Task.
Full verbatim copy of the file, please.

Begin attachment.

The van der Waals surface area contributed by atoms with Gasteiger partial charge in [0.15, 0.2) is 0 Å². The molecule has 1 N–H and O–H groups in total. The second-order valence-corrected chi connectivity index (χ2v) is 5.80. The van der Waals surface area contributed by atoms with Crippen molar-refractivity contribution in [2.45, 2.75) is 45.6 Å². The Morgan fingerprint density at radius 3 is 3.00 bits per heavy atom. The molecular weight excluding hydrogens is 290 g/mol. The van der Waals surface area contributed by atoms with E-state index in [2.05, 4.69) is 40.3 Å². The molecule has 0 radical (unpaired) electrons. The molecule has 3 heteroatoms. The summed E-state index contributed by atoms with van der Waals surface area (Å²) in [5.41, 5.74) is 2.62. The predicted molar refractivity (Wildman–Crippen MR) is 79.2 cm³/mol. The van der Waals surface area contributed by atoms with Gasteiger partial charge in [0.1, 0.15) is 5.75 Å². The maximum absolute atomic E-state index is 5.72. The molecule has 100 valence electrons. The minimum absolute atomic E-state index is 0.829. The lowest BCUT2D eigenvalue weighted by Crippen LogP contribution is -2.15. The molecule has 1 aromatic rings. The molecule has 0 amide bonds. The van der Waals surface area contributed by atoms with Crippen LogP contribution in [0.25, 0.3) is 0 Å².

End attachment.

The van der Waals surface area contributed by atoms with Gasteiger partial charge in [0.15, 0.2) is 0 Å². The molecule has 1 N–H and O–H groups in total. The second-order valence-corrected chi connectivity index (χ2v) is 5.80. The van der Waals surface area contributed by atoms with Crippen molar-refractivity contribution in [2.45, 2.75) is 45.6 Å². The Morgan fingerprint density at radius 3 is 3.00 bits per heavy atom. The molecular weight excluding hydrogens is 290 g/mol. The van der Waals surface area contributed by atoms with E-state index in [2.05, 4.69) is 40.3 Å². The molecule has 0 radical (unpaired) electrons. The molecule has 3 heteroatoms. The summed E-state index contributed by atoms with van der Waals surface area (Å²) in [5.41, 5.74) is 2.62. The predicted molar refractivity (Wildman–Crippen MR) is 79.2 cm³/mol. The van der Waals surface area contributed by atoms with Gasteiger partial charge in [0.1, 0.15) is 5.75 Å². The maximum absolute atomic E-state index is 5.72. The molecule has 100 valence electrons. The minimum absolute atomic E-state index is 0.829. The lowest BCUT2D eigenvalue weighted by Crippen LogP contribution is -2.15. The molecule has 1 aromatic rings. The molecule has 0 amide bonds. The van der Waals surface area contributed by atoms with Crippen LogP contribution in [0.25, 0.3) is 0 Å².